From one type of brick to another, Jean-Jacques Van Oosten has rejoined DIY retailer Kingfisher from the Lego Group as chief customer and digital officer.
With previous executive experience at Tesco, builders’ merchant Travis Perkins and luxury goods giant Richemont as well as Lego – and with a PhD in molecular genetics and an MBA from London Business School – he should bring a wealth of knowledge that Kingfisher urgently needs.
Following a difficult few years for Kingfisher, Garnier has been on a hiring spree to bolster his top team and dig the struggling DIY retailer out of the hole it’s in. Van Oosten is expected to play a key role.
Starting with immediate effect, Van Oosten’s priorities are to drive digital operations, adopting a mobile-first approach and developing its ecommerce operations. All the digital initiatives will be focused on customer needs.
In his former Kingfisher post as IT director, Van Oosten was responsible for developing KITS – its first shared-service centre – and he improved the digital capabilities at B&Q and Screwfix.
He speaks English, French and German, which should give him an advantage at a business operating brands across Europe such as Castorama, Brico Depot and Screwfix.
He has been poached from Lego after just under a year as chief digital officer, a role that is also heavily focused on customers.
At the toy powerhouse, he designed the strategy and organisation for a new digital ecosystem centred around children and adults – who are the actual buyers of the products.
He also worked on changing how customers buy, register, use Lego apps and magazines across different countries.
Speaking the right language
As Kingfisher attempts to rekindle success, retail headhunter Tony Gregg believes blending customer and digital responsibilities makes sense and Van Oosten looks well placed for the task.
Gregg says: “He’ll be doing all the customer segmentation to really understand the consumer and you really need the digital bit. Kingfisher is really pushing its ecommerce and leaning away from bricks and mortar.”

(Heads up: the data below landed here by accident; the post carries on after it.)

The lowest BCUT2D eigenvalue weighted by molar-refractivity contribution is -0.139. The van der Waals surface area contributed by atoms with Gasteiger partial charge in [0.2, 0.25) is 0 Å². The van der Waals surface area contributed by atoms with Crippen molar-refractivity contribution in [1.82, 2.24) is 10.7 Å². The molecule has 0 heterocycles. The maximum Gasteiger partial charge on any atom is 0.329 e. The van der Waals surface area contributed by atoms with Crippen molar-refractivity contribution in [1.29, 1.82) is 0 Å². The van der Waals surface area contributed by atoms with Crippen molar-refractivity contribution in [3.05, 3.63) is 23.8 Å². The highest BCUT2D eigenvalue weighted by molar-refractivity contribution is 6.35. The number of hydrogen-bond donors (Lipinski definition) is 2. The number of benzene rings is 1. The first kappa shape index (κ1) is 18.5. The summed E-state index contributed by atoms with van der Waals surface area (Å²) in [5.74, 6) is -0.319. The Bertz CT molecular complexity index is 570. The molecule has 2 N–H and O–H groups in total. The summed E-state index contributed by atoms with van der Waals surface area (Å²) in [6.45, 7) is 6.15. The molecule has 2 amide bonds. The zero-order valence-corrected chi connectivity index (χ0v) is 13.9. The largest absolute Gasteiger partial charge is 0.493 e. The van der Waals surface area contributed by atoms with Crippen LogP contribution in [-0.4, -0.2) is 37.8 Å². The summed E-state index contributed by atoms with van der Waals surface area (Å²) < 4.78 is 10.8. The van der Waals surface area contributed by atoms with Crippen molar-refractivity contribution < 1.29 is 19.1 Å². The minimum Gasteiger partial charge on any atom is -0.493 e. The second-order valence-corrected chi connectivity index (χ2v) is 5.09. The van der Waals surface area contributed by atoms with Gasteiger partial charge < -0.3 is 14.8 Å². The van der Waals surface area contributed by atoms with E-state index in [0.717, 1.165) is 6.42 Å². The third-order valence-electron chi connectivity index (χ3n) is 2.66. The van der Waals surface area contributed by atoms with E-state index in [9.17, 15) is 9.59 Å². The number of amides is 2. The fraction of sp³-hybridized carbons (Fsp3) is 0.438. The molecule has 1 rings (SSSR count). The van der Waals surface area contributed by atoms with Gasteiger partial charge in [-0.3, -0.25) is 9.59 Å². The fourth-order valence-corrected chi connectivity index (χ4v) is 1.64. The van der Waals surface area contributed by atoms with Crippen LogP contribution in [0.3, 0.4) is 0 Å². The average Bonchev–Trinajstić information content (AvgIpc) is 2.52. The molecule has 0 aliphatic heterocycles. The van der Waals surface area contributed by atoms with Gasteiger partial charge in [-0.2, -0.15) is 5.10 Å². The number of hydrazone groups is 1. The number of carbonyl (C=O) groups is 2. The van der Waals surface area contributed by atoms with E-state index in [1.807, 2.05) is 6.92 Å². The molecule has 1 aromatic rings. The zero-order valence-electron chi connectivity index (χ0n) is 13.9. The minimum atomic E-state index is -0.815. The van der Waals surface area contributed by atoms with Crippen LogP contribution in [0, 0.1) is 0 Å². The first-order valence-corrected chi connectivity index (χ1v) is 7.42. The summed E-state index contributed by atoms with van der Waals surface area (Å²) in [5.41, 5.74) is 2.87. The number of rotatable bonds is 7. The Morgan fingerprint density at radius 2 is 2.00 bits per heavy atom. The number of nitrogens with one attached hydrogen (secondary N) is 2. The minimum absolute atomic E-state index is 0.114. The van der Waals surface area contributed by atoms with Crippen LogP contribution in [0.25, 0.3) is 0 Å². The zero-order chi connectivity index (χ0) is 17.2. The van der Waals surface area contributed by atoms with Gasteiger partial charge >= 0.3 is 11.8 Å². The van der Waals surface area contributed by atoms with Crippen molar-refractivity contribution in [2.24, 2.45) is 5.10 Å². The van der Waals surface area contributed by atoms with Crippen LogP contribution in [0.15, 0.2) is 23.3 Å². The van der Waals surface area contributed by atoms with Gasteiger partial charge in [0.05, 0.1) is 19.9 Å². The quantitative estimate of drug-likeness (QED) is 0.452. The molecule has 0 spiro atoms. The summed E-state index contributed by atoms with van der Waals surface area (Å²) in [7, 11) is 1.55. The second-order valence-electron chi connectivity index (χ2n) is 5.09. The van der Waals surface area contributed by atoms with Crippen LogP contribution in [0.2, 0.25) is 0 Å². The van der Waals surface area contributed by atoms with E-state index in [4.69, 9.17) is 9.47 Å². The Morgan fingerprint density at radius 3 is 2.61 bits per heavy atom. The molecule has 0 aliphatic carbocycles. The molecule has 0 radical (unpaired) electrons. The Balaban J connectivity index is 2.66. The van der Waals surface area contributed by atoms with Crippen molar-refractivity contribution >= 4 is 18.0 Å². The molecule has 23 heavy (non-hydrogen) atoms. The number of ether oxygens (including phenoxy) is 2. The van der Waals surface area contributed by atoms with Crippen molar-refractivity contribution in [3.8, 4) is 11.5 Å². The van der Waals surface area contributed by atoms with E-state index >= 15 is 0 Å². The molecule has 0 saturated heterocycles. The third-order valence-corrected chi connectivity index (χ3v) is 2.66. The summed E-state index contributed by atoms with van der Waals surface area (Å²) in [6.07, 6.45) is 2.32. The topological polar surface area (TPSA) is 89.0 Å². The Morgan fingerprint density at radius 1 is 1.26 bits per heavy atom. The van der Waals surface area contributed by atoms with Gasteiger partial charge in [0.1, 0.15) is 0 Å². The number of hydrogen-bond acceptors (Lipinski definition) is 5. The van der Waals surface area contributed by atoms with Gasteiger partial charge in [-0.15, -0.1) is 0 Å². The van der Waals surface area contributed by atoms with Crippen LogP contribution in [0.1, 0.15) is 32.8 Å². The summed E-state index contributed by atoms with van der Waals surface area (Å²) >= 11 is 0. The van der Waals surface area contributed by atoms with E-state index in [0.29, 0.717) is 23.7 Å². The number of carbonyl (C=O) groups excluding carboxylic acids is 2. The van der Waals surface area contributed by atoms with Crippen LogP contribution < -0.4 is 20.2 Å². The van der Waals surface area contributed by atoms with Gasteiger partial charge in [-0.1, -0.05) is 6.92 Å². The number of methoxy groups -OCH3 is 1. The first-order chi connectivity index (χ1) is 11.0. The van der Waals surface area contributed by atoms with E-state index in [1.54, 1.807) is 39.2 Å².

He says such skills are essential in retail today, and businesses need to understand their shoppers to “Clubcard standards”.
As a former Tesco chief information officer, Van Oosten should be able to bring such levels of insight to Kingfisher at a key moment.
After the departure of former chief executive Véronique Laury last year, her ‘One Kingfisher’ strategy has been called into question. It was built upon three pillars – the creation of unified product ranges, enhanced digital capabilities and generating operational efficiencies – that combined would add £500m a year to profits.
“Someone coming in who doesn’t understand the sector takes six months to get going, but he can hit the ground running”
Tony Gregg, Anthony Gregg Partnership
But the profit target was scrapped and Garnier has been given free rein to evaluate the business. Whether that means One Kingfisher will stay or go, no one knows just yet.
Van Oosten is the latest appointment since Garnier’s arrival, as he bolsters the top team. Bernard Bot was appointed as chief financial officer late last year. John Wartig, who had been CFO on an interim basis, has moved to the permanent position of chief transformation and development officer. Alain Rabec has been brought onboard as Kingfisher France chief executive.
Van Oosten’s employment track record should add to the team.
Gregg says: “It helps dramatically that he knows DIY. He’s got Travis Perkins [on his CV] as well and has stepped outside into the wider world, so he’s not just DIY.
“Someone coming in who doesn’t understand the sector takes six months to get going, but he can hit the ground running. That saves them a lot of time, so I can see why they’ve brought someone back like him. This guy is proven and he’s fluent in all the languages, which is beneficial.”
As Garnier starts to reconstruct Kingfisher, Van Oosten should bring not just valuable knowledge of bricks, but of the clicks which increasingly count in today’s retail environment.